10. Don’t ponder
11. Don’t dwell upon contrasts.
References: Mindfulness in Plain English by Bhante Gunaratana; Real Happiness: The Power of Meditation by Sharon Salzberg. Adapted and edited by Newark Center for Meditative Culture.
Go to our Calendar Page to see if any of our programs suits you and your schedule to start your meditation practice with us.
Five Skillful Life Practices
Developing and living a meditative life is not only about going into a darkened room and sitting on a mat. If we choose, it can infer a holistic mindset and lifestyle that can make radical changes in our self, our community, and the world — a meditative culture. Practicing in our daily life can include a simple set of five skillful efforts to bring mindfulness to our actions, speech, and mind throughout the day. In fact some people enter toward meditation by first practicing these skillful efforts for a while! We can even practice one specific effort more intensely than the others if we feel we want or need to develop a certain quality.
1 . Respect for Life
Practice restraint. Undertake not to kill, support killing, or to do harm to myself or others.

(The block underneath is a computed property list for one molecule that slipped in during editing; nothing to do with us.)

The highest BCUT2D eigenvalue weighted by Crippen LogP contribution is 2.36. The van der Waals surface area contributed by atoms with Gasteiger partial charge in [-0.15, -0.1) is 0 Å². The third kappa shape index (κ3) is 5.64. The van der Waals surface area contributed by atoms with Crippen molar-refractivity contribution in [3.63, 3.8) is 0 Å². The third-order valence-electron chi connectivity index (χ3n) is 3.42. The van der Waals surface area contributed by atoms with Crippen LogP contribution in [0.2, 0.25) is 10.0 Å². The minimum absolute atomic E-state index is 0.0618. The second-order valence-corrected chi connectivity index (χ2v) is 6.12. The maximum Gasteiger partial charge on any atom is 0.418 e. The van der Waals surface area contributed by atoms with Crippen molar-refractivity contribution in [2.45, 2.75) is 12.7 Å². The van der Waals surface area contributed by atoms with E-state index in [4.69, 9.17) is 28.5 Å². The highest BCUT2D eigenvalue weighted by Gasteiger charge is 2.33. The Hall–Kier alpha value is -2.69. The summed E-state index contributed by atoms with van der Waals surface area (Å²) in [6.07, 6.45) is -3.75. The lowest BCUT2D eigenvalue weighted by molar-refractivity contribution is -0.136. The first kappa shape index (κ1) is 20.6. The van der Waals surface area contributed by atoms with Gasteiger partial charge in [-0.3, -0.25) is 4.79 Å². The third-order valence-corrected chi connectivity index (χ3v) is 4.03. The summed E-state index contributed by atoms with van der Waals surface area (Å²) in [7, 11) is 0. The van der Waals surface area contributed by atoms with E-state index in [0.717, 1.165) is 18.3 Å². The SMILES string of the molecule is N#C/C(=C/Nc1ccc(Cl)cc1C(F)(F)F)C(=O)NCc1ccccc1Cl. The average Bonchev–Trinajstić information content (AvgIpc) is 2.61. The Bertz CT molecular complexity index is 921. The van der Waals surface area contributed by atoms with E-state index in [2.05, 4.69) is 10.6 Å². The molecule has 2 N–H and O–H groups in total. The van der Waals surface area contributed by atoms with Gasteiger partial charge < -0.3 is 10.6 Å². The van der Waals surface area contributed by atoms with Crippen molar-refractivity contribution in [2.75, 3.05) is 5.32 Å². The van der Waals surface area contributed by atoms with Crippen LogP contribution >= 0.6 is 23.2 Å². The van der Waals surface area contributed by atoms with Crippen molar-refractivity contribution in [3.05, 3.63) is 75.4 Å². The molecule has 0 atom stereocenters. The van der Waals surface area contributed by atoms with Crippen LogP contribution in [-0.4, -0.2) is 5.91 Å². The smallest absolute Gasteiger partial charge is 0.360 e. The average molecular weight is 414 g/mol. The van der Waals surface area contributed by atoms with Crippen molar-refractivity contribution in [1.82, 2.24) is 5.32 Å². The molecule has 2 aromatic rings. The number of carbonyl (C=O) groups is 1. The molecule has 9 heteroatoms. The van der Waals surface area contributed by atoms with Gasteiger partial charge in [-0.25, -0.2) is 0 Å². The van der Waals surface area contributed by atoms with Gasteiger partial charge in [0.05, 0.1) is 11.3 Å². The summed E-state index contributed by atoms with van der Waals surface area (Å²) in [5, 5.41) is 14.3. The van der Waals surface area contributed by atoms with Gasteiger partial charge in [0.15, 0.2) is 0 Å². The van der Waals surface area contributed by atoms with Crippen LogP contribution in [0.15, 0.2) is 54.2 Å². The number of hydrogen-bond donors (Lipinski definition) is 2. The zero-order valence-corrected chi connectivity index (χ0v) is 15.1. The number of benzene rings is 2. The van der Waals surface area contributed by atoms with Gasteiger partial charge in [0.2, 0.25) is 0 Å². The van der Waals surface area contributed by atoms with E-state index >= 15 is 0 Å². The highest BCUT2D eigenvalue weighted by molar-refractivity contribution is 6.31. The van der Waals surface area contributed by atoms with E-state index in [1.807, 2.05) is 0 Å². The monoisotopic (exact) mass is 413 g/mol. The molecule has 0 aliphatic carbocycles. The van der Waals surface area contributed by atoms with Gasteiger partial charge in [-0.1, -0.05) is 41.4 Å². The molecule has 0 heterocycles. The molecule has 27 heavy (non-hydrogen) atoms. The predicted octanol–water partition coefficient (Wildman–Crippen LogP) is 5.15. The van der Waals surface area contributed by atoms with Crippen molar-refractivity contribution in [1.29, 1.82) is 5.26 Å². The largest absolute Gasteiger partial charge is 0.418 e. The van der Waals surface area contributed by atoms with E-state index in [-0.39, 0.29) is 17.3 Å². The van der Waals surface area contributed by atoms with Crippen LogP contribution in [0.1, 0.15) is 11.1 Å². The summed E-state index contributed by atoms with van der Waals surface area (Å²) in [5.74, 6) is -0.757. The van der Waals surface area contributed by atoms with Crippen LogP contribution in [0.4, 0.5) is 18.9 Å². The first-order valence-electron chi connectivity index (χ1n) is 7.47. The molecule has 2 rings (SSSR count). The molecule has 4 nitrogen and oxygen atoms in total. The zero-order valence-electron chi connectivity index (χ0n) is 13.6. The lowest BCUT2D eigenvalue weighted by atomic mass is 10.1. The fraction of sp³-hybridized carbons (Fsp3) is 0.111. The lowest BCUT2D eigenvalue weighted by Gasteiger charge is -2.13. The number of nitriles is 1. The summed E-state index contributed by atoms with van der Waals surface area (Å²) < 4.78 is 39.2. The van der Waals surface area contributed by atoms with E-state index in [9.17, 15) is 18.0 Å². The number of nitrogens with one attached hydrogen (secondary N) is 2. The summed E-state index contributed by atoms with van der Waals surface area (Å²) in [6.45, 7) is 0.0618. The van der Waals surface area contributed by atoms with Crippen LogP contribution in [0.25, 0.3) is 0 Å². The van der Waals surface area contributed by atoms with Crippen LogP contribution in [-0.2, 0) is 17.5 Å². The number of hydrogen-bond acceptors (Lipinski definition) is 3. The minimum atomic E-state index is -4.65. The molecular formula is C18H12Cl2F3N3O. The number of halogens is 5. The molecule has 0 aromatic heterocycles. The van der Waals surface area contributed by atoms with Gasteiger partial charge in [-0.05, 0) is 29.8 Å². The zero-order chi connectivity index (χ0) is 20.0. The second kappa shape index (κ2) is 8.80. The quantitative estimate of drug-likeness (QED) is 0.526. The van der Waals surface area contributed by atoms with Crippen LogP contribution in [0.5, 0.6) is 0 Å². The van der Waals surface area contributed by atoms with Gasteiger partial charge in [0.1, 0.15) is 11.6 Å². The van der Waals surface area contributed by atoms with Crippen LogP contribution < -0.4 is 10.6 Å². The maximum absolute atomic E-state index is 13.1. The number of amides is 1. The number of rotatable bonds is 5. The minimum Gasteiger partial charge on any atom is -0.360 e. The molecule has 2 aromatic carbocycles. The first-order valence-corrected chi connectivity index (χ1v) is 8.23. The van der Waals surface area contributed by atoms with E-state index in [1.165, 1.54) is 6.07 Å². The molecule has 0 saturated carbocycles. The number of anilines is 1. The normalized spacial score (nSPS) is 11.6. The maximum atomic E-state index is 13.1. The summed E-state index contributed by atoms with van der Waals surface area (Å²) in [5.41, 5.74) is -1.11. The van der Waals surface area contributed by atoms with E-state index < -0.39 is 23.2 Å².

Positive reinforcement. Cultivate openness, non-discrimination, and non-attachment to views.
The practice. Develop love and compassion for myself and others.
Elaboration. Seeing that harmful actions arise from anger, fear, greed, and intolerance, which in turn come from dualistic and discriminative thinking, practice in order to transform violence, fanaticism, and dogmatism in myself and in the world.
2 . Generosity
Practice restraint. Undertake not to take what has not been given and not to possess anything that should belong to others.
Positive reinforcement. Instead, I will try to my ability to share my time, energy, and
resources with those in need.
The practice. Generosity in our thoughts, speech, and action.
Elaboration. Knowing real happiness depends on mental attitude and not external conditions, attempt to live content if not happily simply by remembering that all my basic needs are met or knowing that adverse situations and mindstates can change with effort. Understand that running after wealth, fame, power and sensual pleasures can also bring even more pain and stress and the potential to unrightfully take, we try to balance our ambition with generosity.
3. Loving Speech and Deep Listening
Practice restraint. Attempt not to lie, chatter, or gossip.
Positive reinforcement. Instead, develop harmonious connections, restore communication, and reconcile.